- At about 3:40 CST, or probably about 1 hour into the show, there was some discussion about digital assistants being able to point you to which aisle the milk is on, and how we’re moving to a future where service businesses need fewer and fewer employees.
Us in technology circles often talk about the potential economic consequences of this future (cf. Mr. Yang and the UBI), but just as much as the economics, I wonder about the cultural and societal consequences that might result from less and less actual face time and fewer human interactions.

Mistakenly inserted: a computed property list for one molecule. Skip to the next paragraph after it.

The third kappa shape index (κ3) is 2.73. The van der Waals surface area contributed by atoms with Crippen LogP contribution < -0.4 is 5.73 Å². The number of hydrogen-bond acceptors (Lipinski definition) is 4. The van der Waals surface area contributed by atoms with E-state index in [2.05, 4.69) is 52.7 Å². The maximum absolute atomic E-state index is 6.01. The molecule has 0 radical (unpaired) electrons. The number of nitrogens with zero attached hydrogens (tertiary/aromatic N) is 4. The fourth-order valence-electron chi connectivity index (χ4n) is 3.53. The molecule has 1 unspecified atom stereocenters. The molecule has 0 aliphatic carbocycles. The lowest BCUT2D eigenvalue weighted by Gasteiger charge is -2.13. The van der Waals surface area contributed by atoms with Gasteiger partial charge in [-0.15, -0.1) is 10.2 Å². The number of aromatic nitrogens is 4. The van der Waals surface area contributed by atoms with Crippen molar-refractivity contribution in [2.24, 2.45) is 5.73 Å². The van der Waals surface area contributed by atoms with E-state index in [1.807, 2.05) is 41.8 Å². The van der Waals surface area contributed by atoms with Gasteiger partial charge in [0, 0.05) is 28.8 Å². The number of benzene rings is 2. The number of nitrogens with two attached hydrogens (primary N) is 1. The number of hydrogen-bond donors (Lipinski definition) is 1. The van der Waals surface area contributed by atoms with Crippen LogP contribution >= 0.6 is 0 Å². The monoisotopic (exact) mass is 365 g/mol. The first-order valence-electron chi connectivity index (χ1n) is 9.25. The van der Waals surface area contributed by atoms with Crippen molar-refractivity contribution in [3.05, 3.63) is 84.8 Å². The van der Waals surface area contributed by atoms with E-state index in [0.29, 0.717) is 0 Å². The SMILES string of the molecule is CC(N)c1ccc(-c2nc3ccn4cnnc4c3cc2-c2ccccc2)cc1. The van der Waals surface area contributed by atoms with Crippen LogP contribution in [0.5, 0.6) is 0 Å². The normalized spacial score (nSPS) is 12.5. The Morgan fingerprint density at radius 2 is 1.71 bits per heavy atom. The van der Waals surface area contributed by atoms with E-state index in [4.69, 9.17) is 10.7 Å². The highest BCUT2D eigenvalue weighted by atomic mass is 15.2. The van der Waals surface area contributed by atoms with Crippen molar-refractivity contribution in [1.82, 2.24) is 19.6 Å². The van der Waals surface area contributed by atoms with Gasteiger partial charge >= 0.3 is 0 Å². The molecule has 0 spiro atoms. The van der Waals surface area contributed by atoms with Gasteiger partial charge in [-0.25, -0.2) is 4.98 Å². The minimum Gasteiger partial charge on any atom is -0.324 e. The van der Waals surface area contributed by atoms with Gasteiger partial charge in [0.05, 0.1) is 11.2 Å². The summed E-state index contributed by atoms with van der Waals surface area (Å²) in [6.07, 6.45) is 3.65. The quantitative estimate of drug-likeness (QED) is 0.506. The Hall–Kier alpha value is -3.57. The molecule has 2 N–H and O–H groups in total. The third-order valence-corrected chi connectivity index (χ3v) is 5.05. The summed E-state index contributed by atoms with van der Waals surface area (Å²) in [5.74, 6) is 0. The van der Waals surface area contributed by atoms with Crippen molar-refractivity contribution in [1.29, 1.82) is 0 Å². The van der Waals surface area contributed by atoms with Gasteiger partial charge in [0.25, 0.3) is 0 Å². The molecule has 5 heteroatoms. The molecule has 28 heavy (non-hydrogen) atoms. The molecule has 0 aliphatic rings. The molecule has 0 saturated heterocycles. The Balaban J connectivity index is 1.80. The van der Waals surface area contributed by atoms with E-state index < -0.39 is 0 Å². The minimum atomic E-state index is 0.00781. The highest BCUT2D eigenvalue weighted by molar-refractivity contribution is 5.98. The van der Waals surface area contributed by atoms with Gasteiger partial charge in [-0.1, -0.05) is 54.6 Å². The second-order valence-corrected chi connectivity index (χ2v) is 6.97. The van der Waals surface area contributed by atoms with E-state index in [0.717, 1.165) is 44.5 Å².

Some say that we’re becoming more social in a different way, and that’s certainly true, but what are the psychological implications of moving more and more of our interactions to the same screens where we deal with the false reality of television and video games? Does this tempt the brain into dehumanizing actual reality?
Mental health experts say that we need physical contact, or hugs, for our well being. I wonder what they would say about a world where we walk into Burger King, press a button on a screen, tap our phone, and a meatless Whopper is delivered to the counter without any human interaction.
This kinda feels a thread that would belong more on some TWIG show, but I wonder what others think.